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– **History**:
– Enotourism is a new form of tourism with varying histories across regions.
– Napa Valley AVA and Wine Country saw growth after a marketing effort in 1975.
– Catalonia, Spain started marketing enotourism in the mid-2000s.
– The film “Sideways” in 2004 boosted English speakers’ interest in enotourism.
– Enotourism gained popularity after the 1976 Judgment of Paris.

– **Current Trends**:
– In the U.S., 27 million travelers engage in culinary or wine activities.
– Italy attracts approximately five million wine travelers, generating 2.5 billion euros.
– Enotourism Day is celebrated in several European countries.
– Chile has expanded its enotourism industry with new tourist routes.
– India has popular wine tourism destinations like Sula Vineyard and Grover Vineyard.

– **Activities**:
– Visitors to wineries learn about the winemaking process and taste wines.
– Some wineries offer stays at guest houses on-site.
– Activities include cycling through vineyards and harvest experience tours.
– Small regions like Priorat offer intimate visits with the owner.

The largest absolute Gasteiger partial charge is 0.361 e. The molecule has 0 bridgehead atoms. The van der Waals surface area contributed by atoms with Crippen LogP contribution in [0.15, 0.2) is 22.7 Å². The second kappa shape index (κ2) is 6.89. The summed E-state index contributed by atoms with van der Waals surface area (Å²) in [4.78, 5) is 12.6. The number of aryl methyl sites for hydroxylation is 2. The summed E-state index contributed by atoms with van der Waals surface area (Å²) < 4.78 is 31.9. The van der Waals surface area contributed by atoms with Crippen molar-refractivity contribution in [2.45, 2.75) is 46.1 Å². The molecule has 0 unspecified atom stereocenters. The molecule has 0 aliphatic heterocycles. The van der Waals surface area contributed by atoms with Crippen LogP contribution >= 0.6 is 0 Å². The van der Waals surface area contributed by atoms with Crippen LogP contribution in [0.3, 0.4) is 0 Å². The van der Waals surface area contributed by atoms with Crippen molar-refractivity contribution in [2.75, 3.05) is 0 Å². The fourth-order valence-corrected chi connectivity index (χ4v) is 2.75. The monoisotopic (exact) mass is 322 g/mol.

– Additional activities like wine and food pairing tours are becoming popular.

– **Future Outlook**:
– Enotourism is seen as having significant growth potential.
– Regions like Napa Valley face challenges such as crowds and increased fees.
– Sustainable practices and environmental responsibility are becoming more important.
– The industry may need to balance success with maintaining visitor interest.
– Many wine tourists seek out wineries with eco-friendly practices.

– **References**:
– Various sources provide insights into the history and growth of enotourism.
– Enotourism is increasingly popular and celebrated worldwide.
– Studies and articles highlight the economic impact and potential of enotourism.
– Wine tourism is a growing trend attracting travelers globally.
– External links offer further information and resources related to wine tourism.

Enotourism (Wikipedia)

Enotourism, oenotourism, wine tourism, or vinitourism refers to tourism whose purpose is or includes the tasting, consumption or purchase of wine, often at or near the source. Where other types of tourism are often passive in nature, enotourism can consist of visits to wineries, tasting wines, vineyard walks, or even taking an active part in the harvest.

Typical winery tasting room
Wine museum at Graffigna, San Juan, Argentina
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